When we think about potential customers, business owners rightfully tend to think of those with money in their pockets. People who can purchase something today. An even better subset of potential purchasers in the minds of business owners are those who are considered to be low in the funnel – transactional minded people.
However, I think it is time for business owners, even small business owners, to begin to consider the customers of tomorrow. Of course, there needs to be a continuous and ongoing focus on making sure today’s customers (adults with spending money) are satisfied and given attention. It is imperative to know your customer base. But for those interested in building a brand, beyond a local or a niche business – for those interested in holistic growth on a large scale for many years into the future – these are the business owners who need to start considering customers beyond those they are familiar with. This means looking at customers of tomorrow – kids – and making them customers for life.
Though to some extent this notion of planting seeds with kids so that they can become customers for life is not a new one (Nike commercials come to mind), it is even more relevant today, especially with the modern tech boom ushered in by startups and hi-tech companies.
That is why I believe that all business owners should take notice, and at the very least, be cognizant and aware of kids, even though they have no purchasing power, because in just a few years, they certainly will.
Two recent examples I’ve seen of companies and organizations that cater toward kids (likely in the hopes of bringing them into their company/brand at a young age so that they remain loyal) are very different: UNICEF and Nike. And although they are different, their strategies are the same.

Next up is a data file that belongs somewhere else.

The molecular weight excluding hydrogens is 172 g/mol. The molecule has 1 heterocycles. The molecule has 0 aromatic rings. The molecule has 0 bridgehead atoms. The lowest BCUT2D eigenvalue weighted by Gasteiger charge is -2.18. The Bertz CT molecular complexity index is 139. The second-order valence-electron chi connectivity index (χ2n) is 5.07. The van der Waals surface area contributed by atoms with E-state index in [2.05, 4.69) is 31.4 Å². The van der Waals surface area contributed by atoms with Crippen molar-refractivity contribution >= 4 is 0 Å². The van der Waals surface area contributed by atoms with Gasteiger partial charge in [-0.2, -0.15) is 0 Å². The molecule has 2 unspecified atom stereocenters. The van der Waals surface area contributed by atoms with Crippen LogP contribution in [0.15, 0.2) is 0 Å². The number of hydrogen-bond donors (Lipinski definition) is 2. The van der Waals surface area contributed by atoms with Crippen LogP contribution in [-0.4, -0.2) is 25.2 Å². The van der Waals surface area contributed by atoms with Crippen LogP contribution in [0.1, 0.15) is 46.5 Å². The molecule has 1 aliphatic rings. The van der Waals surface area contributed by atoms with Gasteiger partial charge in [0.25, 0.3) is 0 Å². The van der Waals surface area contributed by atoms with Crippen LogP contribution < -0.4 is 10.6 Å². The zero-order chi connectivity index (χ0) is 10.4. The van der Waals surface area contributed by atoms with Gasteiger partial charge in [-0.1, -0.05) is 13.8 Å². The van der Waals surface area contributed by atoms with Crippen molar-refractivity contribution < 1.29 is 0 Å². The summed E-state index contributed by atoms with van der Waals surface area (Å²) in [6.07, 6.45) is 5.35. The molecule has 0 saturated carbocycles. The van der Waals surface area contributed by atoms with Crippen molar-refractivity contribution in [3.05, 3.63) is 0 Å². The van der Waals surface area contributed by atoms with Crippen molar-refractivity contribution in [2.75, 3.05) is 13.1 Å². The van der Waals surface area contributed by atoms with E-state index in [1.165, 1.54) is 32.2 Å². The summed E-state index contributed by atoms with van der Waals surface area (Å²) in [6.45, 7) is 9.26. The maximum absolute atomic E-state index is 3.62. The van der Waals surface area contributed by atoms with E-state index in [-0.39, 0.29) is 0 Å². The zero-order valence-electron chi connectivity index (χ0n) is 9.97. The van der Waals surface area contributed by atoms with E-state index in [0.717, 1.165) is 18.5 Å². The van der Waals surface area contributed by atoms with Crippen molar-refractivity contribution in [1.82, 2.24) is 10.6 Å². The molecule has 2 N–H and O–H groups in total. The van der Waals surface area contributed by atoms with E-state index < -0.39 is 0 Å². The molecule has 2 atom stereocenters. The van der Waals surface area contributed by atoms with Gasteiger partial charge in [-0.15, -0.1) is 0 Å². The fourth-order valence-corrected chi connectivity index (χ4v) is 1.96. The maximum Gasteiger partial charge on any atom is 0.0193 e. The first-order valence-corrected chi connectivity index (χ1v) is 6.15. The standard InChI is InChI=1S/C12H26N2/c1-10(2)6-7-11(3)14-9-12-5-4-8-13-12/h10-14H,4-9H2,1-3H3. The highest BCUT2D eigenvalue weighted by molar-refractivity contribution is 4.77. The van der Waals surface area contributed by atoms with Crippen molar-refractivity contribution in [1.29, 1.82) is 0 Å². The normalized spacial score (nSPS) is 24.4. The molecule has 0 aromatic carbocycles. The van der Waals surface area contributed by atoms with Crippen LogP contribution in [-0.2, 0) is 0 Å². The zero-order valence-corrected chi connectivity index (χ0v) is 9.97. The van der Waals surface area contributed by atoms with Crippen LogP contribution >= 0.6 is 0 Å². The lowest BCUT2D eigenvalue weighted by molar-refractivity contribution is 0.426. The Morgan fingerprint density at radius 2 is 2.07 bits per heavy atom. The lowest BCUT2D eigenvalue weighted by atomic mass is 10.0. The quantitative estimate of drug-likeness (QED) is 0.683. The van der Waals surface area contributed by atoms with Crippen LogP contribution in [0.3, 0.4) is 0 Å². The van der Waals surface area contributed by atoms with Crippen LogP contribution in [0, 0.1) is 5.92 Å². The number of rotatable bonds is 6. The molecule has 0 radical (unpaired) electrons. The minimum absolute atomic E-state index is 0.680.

UNICEF recently launched an interesting Fitbit for kids style bracelet for fitness tracking. One of the compelling strategies that they employ is active engagement on social media. Their Instagram account shows pictures uploaded by kids who are wearing their bracelets. This encourages more sharing among kids. And you can certainly bet that kids who are already familiarizing themselves with UNICEF at such a young age (via a cool product) are likely to be loyal to this organization as they get older.
Nike is not shy about their marketing strategy. They explicitly want kids to become brand ambassadors (using their parents’ money). But beyond that, Nike actively targets kids, uses them in commericails, and focuses on them with their overall brand strategy. This commercial even starts with babies! Talk about not wasting any time!
The takeaway is this: Kids may not have the money now, but their parents do. And when these kids do acquire money, they are likely to spend it on Nikes and donate to UNICEF causes. Why? Because since they were kids, they’ve been familiar with them and will remain loyal to these brands.
Much has been written about the explosion of the hi-tech boom and its effect on small businesses. I believe that the combination of hi-tech being brought to kids at a young age has made them a branding force to be reckoned with – companies and organizations need to reach out to kids before they develop their individual senses of brand loyalty. Because the sooner these companies and organizations can reach these kids, the sooner they can create this new pipeline of customers. Additionally, tech is being brought onto kids sooner than ever, with internet being introduced to kids at age 3, and babies learning to play with laptops at just 1 year old!
And for the average small business owner, this may seem a long time away. After all, kids aren’t spending too much money relative to the rest of the population. However, with a combination of access to their parents’ money, as well as a rapidly forming sense of loyalty toward brands that engage them from a young age, will make it fruitful for companies and organizations to include kids in their overall brand and marketing efforts.
Shlomo is the founder and editor of Startups #nofilter, where he interviews startup founders and CEO's about their companies, and blogs about the latest in hi-tech and gadgets. Speaking of gadgets, Shlomo also runs a baby tech website called First Baby Laptop, which discusses and reviews the latest in baby tech, including laptops, learning tables, and toy phones. Shlomo is a content and blogging fanatic, with a focus on digital marketing strategy, and loves helping businesses understand their audience base and how to grow.